- “I was formally diagnosed with Endo in June 2012. After surgery that didn’t relief my pain my gyn recommended a drug that would put me into menopause at 27. Lupron I think it was called. I did my own research instead and found that a vegan diet can help symptoms so I went fully vegan (with the exception vegetarian fed organic eggs) and have barely any pain since.”
- “I have endometriosis. I ended up having laparoscopic surgery to get the tissue burned / excised. Before the procedure I was prescribed Celebrex (a cox-2-inhibitor) that worked better for pain than any over the counter medicaments like aleve/midol etc without the risk for ulcers / stomach bleeds. The pill never regulated my cycle or helped with symptoms bu the miners IUD helped most because it stopped my cycle. For supplements I took magnesium and maca powder, essential oils, and warm baths. A lot of people don’t know that Celebrex is an option because tit’s typically used for arthritis pain, and it was a game changer for me. I went from taking mega doses of Aleve and NSAID’s to taking the Celebrex as prescribed and although it didn’t take the pain away completely, it helped me function at work and school.”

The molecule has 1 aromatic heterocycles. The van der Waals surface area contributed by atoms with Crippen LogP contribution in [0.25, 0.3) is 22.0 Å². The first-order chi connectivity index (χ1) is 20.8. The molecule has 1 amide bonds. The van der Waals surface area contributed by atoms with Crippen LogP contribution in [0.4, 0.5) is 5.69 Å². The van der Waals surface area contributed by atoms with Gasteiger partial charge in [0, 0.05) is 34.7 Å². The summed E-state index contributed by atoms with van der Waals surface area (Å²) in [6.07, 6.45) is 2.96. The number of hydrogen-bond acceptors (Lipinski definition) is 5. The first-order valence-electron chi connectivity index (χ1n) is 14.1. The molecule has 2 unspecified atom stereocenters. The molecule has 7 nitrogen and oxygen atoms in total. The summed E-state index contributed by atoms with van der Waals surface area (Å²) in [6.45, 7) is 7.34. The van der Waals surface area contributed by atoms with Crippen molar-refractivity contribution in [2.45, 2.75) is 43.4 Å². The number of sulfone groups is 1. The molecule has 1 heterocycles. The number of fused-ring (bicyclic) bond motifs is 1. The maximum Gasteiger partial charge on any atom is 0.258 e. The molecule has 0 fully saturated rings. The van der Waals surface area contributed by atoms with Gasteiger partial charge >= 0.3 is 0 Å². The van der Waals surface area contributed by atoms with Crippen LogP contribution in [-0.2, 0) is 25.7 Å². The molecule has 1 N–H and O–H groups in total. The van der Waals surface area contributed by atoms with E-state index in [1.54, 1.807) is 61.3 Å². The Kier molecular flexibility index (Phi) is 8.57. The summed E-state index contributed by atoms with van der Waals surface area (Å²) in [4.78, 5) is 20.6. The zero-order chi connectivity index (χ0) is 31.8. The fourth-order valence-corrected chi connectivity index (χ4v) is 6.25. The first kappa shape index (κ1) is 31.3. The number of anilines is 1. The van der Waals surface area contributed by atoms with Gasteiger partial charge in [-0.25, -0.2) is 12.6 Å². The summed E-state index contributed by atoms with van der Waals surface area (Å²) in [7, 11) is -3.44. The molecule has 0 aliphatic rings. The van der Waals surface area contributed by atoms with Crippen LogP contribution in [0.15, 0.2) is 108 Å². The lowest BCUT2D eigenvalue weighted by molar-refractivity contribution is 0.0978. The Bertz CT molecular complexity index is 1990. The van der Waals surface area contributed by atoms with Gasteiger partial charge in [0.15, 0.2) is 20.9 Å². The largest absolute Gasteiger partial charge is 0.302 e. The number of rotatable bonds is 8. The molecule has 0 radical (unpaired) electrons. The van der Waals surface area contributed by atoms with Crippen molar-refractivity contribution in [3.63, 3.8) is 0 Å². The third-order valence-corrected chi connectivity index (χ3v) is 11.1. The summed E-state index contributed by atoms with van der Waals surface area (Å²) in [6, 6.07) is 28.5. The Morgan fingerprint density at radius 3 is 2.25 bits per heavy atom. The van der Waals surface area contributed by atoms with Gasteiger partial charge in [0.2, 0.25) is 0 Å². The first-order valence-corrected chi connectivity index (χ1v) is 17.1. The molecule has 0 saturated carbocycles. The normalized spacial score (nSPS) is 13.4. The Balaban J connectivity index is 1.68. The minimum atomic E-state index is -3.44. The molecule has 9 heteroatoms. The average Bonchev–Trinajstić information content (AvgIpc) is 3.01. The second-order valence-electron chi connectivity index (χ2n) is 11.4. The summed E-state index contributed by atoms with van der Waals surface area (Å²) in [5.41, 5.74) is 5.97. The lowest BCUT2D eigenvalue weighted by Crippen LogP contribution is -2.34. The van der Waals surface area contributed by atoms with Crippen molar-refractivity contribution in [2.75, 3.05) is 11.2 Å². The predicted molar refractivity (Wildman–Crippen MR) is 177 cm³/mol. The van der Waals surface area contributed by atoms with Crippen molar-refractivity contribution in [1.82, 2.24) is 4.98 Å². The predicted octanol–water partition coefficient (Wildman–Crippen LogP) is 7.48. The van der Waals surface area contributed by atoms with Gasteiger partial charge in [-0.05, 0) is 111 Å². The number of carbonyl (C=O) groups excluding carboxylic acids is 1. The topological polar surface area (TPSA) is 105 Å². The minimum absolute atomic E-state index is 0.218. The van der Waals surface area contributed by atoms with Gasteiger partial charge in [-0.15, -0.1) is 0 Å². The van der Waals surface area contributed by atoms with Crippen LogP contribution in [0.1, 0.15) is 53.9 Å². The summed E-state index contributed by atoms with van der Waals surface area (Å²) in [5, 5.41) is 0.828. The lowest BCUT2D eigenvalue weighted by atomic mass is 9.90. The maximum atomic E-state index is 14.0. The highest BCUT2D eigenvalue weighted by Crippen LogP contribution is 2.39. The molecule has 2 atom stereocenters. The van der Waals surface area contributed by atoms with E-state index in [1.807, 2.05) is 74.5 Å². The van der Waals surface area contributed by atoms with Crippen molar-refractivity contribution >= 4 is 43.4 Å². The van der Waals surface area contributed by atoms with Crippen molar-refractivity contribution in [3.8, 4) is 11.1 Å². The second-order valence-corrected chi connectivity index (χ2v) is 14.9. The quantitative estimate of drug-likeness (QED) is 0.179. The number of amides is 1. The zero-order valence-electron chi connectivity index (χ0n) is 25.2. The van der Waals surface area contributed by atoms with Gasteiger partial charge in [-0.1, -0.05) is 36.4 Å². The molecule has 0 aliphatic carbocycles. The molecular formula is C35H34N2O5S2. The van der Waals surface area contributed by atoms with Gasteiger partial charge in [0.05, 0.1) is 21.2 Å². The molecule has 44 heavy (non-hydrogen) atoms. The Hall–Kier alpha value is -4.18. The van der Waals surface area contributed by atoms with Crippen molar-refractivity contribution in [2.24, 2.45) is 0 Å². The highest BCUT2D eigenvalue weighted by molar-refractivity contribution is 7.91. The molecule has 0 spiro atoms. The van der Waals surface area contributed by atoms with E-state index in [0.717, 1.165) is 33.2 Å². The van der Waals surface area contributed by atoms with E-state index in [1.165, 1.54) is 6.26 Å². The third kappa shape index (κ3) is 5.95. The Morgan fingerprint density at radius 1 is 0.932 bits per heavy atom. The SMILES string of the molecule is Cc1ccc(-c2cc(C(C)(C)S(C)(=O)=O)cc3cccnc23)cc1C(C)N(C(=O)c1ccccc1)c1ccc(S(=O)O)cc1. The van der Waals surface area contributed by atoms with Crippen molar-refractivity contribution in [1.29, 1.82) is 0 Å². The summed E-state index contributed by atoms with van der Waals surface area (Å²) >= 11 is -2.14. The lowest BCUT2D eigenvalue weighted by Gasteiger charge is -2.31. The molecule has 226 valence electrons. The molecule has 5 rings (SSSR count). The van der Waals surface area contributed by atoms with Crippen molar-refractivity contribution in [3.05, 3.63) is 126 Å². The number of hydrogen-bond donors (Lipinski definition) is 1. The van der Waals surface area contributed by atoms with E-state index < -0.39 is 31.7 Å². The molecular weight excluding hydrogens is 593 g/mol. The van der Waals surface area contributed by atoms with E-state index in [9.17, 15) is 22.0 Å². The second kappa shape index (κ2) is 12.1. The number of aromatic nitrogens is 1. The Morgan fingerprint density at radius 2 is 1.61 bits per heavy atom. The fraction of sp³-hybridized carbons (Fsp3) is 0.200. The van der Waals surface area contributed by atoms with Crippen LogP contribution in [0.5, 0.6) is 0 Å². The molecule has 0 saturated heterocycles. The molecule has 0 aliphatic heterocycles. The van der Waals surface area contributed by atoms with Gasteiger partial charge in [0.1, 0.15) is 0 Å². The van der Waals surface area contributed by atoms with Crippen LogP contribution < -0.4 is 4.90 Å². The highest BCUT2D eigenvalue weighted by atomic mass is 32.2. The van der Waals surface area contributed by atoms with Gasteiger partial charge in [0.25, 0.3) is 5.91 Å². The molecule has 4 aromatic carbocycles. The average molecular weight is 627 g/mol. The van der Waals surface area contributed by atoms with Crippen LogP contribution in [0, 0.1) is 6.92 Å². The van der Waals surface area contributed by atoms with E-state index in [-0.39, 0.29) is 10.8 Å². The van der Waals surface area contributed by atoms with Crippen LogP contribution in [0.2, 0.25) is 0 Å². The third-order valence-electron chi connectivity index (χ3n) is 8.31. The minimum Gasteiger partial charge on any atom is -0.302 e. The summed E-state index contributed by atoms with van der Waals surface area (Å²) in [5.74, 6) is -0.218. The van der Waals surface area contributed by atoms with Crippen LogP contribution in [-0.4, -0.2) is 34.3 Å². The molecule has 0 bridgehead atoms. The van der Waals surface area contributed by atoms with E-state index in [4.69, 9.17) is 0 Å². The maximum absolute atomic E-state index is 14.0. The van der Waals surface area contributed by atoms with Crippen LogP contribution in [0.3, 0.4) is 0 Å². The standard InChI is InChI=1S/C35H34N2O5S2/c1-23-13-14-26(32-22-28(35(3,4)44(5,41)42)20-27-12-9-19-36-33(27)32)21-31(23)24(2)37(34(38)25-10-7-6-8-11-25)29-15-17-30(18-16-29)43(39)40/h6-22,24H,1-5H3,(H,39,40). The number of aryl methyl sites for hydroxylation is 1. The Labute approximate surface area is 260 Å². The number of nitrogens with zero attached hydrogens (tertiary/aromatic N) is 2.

- “As you know diet is crucial for those with endo, I started healing my gut and ridding my body of Candida overgrowth, magnesium + vitamin C to for toxicity and a blend for healthy glucose levels which resulted in hormone balance.”
- This Endo Life podcast